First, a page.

change the plan every week) without adopting the supporting practices
                  (like automated testing) that make that sustainable.

                  Generally I'm fond of a cafeteria-style approach to agile adoption, but
                  a danger with the fuzzy definition of the term is that some people will
                  only fill their tray with desserts.

                  William


                  --
                  William Pietri <william@...>

                • William Pietri
                  ... Well, I must confess that I get most of my clients just after they ve had some sort of big unpleasant experience, so I think the rock-bottom moment of
                  Message 8 of 19 , Jun 13, 2005
                    On Mon, 2005-06-13 at 07:41, Tobias Mayer wrote:
                    > The real problem is that the lack of these (agile) elements is not
                    > seen as a problem - and a problem cannot be addresed until it is
                    > admitted. I am increasingly of the belief that software developers
                    > (and their managers) are like alcoholics: they have to be at
                    > rock-bottom before they admit they have a problem. Too bad.

                    Well, I must confess that I get most of my clients just after they've
                    had some sort of big unpleasant experience, so I think the rock-bottom
                    moment of clarity can certainly help. But many of them do get a taste
                    for continuous improvement, so crises are no longer needed to push
                    things forward.

                    Even if they don't know that the lack of agile elements is a problem, do
                    people recognize that there are problems? And if not, why not? For
                    example, is the style of scheduling there such that people are always in
                    a panic?


                    William
                  • Tobias Mayer
                    Yes. People are very often in a state of panic: Fire-fighting . And I believe many people here thrive on that. It is the lone hero mentality.
                    Message 9 of 19 , Jun 13, 2005
                      Yes.  People are very often in a state of panic: "Fire-fighting".  And I believe many people here thrive on that.  It is the "lone hero" mentality.  Traditionally this organization has rewarded that behaviour, so why would it go away?
                       
                      I think it is often a case of not seeing the forest for the trees.  Or, to mix metaphors, people cannot pause for long enough to recognize that the tail they are chasing is attached to their own body.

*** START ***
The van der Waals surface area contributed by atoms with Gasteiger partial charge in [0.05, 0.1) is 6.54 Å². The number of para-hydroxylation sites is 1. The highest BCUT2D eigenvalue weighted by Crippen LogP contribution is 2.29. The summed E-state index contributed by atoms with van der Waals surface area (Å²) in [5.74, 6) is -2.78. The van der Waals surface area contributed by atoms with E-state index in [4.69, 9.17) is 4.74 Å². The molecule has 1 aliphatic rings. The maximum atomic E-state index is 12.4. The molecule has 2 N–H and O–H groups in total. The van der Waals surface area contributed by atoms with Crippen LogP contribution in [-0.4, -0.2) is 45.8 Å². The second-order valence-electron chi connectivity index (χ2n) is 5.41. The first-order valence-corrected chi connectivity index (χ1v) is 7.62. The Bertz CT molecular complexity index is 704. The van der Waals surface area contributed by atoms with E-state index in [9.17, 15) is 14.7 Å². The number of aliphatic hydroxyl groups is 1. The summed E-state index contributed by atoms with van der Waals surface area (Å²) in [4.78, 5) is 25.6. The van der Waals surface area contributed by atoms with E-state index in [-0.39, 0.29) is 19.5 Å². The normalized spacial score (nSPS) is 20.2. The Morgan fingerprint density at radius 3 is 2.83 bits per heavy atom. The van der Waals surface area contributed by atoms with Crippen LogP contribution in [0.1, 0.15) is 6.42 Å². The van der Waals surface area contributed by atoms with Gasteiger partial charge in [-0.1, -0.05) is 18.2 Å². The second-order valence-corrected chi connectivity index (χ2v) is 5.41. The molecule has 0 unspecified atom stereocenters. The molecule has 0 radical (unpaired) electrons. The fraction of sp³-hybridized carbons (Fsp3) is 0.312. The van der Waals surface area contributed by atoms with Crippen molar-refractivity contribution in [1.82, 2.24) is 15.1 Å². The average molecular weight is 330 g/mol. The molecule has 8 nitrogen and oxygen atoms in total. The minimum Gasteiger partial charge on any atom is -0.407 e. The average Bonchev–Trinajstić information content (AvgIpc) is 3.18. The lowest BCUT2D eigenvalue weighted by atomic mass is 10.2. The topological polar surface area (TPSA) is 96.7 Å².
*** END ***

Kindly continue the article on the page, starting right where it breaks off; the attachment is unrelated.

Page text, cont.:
I think I agree with you though, that once people have had a taste for frequent and continuous improvement, then they want more.  Getting them to take that first step though, that's the tough part.
                       
                      Tobias
                       


                      William Pietri <william@...> wrote:
                      On Mon, 2005-06-13 at 07:41, Tobias Mayer wrote:
                      > The real problem is that the lack of these (agile) elements is not
                      > seen as a problem - and a problem cannot be addresed until it is
                      > admitted.  I am increasingly of the belief that software developers
                      > (and their managers) are like alcoholics: they have to be at
                      > rock-bottom before they admit they have a problem.  Too bad.

                      Well, I must confess that I get most of my clients just after they've
                      had some sort of big unpleasant experience, so I think the rock-bottom
                      moment of clarity can certainly help. But many of them do get a taste
                      for continuous improvement, so crises are no longer needed to push
                      things forward.

                      Even if they don't know that the lack of agile elements is a problem, do
                      people recognize that there are problems? And if not, why not? For
                      example, is the style of scheduling there such that people are always in
                      a panic?


                      William



                    • dingbat99999
                      ... I would say that is part of the problem. If I were to hazard a guess I would say that most of our organizations are running extremely lean in terms of
                      Message 10 of 19 , Jun 14, 2005
                        --- In agile-usability@yahoogroups.com, William Pietri <william@s...>
                        wrote:

                        > Even if they don't know that the lack of agile elements is a problem, do
                        > people recognize that there are problems? And if not, why not? For
                        > example, is the style of scheduling there such that people are always in
                        > a panic?
                        >

                        I would say that is part of the problem. If I were to hazard a guess I
                        would say that most of our organizations are running extremely "lean"
                        in terms of human resources. We're trying to do just as much (or more)